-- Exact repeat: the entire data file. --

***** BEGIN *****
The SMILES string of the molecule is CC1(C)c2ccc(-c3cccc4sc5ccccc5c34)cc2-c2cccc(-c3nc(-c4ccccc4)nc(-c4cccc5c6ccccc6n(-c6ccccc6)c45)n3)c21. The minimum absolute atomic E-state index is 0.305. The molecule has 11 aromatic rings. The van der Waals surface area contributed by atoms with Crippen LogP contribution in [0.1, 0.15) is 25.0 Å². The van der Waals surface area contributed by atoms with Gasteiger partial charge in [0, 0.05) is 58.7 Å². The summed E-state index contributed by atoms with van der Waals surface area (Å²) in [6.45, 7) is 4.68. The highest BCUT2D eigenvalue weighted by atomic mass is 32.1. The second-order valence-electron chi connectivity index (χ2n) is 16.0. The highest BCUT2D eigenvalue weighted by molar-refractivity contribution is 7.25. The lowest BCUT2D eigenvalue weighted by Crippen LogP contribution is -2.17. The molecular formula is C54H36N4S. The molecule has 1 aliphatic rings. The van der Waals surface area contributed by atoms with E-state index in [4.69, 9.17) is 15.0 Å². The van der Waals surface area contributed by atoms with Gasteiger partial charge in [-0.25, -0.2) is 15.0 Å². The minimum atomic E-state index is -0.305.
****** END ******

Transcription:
The SMILES string of the molecule is CC1(C)c2ccc(-c3cccc4sc5ccccc5c34)cc2-c2cccc(-c3nc(-c4ccccc4)nc(-c4cccc5c6ccccc6n(-c6ccccc6)c45)n3)c21. The minimum absolute atomic E-state index is 0.305. The molecule has 11 aromatic rings. The van der Waals surface area contributed by atoms with Crippen LogP contribution in [0.1, 0.15) is 25.0 Å². The van der Waals surface area contributed by atoms with Gasteiger partial charge in [0, 0.05) is 58.7 Å². The summed E-state index contributed by atoms with van der Waals surface area (Å²) in [6.45, 7) is 4.68. The highest BCUT2D eigenvalue weighted by atomic mass is 32.1. The second-order valence-electron chi connectivity index (χ2n) is 16.0. The highest BCUT2D eigenvalue weighted by molar-refractivity contribution is 7.25. The lowest BCUT2D eigenvalue weighted by Crippen LogP contribution is -2.17. The molecular formula is C54H36N4S. The molecule has 1 aliphatic rings. The van der Waals surface area contributed by atoms with E-state index in [4.69, 9.17) is 15.0 Å². The van der Waals surface area contributed by atoms with Gasteiger partial charge in [-0.25, -0.2) is 15.0 Å². The minimum atomic E-state index is -0.305.